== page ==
Have you incorporated a company with two or more co-founders? Perhaps you decided to keep it simple and issue three shares – one to each co-founder. You now all own one-third of the company. But if your startup is one of the 14% that goes on to raise outside investment, you will likely need to change your initial share structure to bring on investors.

Why Would I Want to Increase the Number of Shares?

When you issue new shares to investors, you want the shareholding percentage to alter proportionally. For example, a new investor wants to buy into your company which currently consists of three shares. They intend to purchase a 10% stake in your startup, but you’ve only issued those three shares to the founders. How can you amend the share structure so that they’re able to purchase a 10% holding?

You will need to increase the number of shares so that when you issue new shares to the investor, the existing directors’ total shareholding is diluted to 90%.

How Can I Increase the Number of Shares?

You can legally issue new shares or split existing shares. As is often the case, there are tax implications for each shareholder following a new share issue. The tax liability will depend on several factors including the amount paid for the newly issued shares and the difference between this amount and the market value of the shares.

Who Determines the Market Value?

Determining your company’s value is difficult – particularly if you are pre-revenue. If you have negotiated an investment from an investor, then the ATO may use this sum as a benchmark for the value of your business and the shares. If you’re offered, for example, $50,000 for a 5% stake, this indicates your company is worth $1,000,000 at that point. If your share structure changes, so too does your tax liability. You could then calculate your tax liability for any changes made to the share structure. If you do need to increase the number of shares in your company and want to avoid the tax implications of doing so, you have three options.

1. Issue Shares When Market Value is Negligible and Pay the Value

If you’re looking to issue new shares and your company’s value is not yet existent, you can issue the shares to founders for free, or for nominal consideration. The formula used to calculate tax liability is based on the difference between what you paid for the shares and what they’re worth. If they’re worth nothing, or you pay the value when it’s next to nothing, then it’s unlikely that a tax liability will arise. If the market value increases, this option becomes less viable depending on your cash flow and willingness to pay.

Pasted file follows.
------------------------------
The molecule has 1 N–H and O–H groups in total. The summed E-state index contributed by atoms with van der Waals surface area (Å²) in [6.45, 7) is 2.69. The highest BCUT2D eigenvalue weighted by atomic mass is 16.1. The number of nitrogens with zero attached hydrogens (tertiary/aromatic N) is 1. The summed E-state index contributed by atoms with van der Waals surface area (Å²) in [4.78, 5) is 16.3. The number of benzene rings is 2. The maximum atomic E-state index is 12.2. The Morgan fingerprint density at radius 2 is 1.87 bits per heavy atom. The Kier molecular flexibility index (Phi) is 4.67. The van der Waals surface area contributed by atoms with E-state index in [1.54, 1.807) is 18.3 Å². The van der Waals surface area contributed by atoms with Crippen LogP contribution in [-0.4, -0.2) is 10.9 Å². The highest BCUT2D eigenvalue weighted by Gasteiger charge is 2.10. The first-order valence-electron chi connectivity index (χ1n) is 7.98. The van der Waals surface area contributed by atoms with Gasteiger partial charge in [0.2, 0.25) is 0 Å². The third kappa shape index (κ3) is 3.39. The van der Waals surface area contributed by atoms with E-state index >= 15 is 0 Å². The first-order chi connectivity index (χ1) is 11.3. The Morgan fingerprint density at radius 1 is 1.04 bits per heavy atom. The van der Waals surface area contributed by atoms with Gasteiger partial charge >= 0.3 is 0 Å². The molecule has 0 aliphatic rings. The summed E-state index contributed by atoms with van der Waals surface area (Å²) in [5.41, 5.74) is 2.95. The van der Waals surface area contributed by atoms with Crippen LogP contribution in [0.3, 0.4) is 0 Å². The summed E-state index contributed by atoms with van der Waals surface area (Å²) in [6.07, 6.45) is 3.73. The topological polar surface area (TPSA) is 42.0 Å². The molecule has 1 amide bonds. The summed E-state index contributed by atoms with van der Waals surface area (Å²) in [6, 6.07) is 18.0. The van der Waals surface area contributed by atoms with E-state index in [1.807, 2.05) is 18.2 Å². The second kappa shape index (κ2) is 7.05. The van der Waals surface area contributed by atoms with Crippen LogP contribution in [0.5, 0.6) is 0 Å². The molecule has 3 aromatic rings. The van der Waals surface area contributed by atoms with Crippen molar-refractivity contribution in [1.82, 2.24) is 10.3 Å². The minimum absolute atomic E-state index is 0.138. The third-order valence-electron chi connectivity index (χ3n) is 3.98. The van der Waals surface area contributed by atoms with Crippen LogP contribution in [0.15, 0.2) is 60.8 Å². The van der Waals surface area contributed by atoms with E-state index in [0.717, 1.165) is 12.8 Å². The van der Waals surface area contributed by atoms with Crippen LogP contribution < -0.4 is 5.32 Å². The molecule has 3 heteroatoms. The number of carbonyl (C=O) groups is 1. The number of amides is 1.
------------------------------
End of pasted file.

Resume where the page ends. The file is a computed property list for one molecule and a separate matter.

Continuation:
2. Split the Shares

Imagine each co-founder having one share is like a block of chocolate that is then divided into smaller portions. If the co-founders divide the shares equally, then you are still holding the same share (albeit in much smaller pieces). You are just splitting the number of shares you already own, not issuing any new shares.

For example, each co-founder bought their one share for $10. You can split each share into 1000. Instead of 3 shares valued at $10 each, you have 3,000 valued at $0.01.

3. Employee Share Option Plan (ESOP)

If you’re an eligible startup, you could consider issuing shares and leverage the startup exemption when offering shares or options to purchase shares at a discount through an ESOP. This exemption allows for deferring tax on options until the point at which a financial benefit is derived.

It’s sensible to speak with a tax adviser about whether any tax exemptions apply at the time you are considering changing your share structure.

ASIC Notification

You must notify ASIC if you change your share structure – whether you split your existing shares or issue new shares to investors, you will need to ensure that you update your members register within 28 days.


If you have any questions about how to change your share structure to bring on board investors, get in touch with our startup lawyers on 1300 544 755.

The tax information contained in this article is not tax advice and should not be relied on as such. 

Thomas Richman
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